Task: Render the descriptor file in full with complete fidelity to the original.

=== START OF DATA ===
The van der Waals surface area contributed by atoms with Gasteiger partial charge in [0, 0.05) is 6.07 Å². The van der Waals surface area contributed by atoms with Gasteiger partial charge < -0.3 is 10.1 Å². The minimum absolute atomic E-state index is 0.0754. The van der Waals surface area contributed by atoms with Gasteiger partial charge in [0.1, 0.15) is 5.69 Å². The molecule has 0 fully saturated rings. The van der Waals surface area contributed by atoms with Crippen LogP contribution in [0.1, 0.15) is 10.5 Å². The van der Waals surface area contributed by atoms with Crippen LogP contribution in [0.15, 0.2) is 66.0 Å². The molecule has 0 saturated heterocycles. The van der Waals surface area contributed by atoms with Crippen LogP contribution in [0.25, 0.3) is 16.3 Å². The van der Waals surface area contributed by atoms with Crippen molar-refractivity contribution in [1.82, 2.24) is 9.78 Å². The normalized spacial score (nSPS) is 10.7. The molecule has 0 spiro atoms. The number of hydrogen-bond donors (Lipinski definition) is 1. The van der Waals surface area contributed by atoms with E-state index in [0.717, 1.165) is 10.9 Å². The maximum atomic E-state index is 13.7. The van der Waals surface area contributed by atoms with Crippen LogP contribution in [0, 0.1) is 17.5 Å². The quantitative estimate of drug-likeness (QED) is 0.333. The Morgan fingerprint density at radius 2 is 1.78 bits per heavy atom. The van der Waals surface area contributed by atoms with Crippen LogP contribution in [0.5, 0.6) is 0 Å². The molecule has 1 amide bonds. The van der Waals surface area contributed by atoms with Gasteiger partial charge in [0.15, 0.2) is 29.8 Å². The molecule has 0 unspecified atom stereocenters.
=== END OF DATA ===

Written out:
The van der Waals surface area contributed by atoms with Gasteiger partial charge in [0, 0.05) is 6.07 Å². The van der Waals surface area contributed by atoms with Gasteiger partial charge < -0.3 is 10.1 Å². The minimum absolute atomic E-state index is 0.0754. The van der Waals surface area contributed by atoms with Gasteiger partial charge in [0.1, 0.15) is 5.69 Å². The molecule has 0 fully saturated rings. The van der Waals surface area contributed by atoms with Crippen LogP contribution in [0.1, 0.15) is 10.5 Å². The van der Waals surface area contributed by atoms with Crippen LogP contribution in [0.15, 0.2) is 66.0 Å². The molecule has 0 saturated heterocycles. The van der Waals surface area contributed by atoms with Crippen LogP contribution in [0.25, 0.3) is 16.3 Å². The van der Waals surface area contributed by atoms with Crippen molar-refractivity contribution in [1.82, 2.24) is 9.78 Å². The normalized spacial score (nSPS) is 10.7. The molecule has 0 spiro atoms. The number of hydrogen-bond donors (Lipinski definition) is 1. The van der Waals surface area contributed by atoms with E-state index in [0.717, 1.165) is 10.9 Å². The maximum atomic E-state index is 13.7. The van der Waals surface area contributed by atoms with Crippen LogP contribution in [0, 0.1) is 17.5 Å². The quantitative estimate of drug-likeness (QED) is 0.333. The Morgan fingerprint density at radius 2 is 1.78 bits per heavy atom. The van der Waals surface area contributed by atoms with Crippen LogP contribution in [0.5, 0.6) is 0 Å². The molecule has 1 amide bonds. The van der Waals surface area contributed by atoms with Gasteiger partial charge in [0.15, 0.2) is 29.8 Å². The molecule has 0 unspecified atom stereocenters.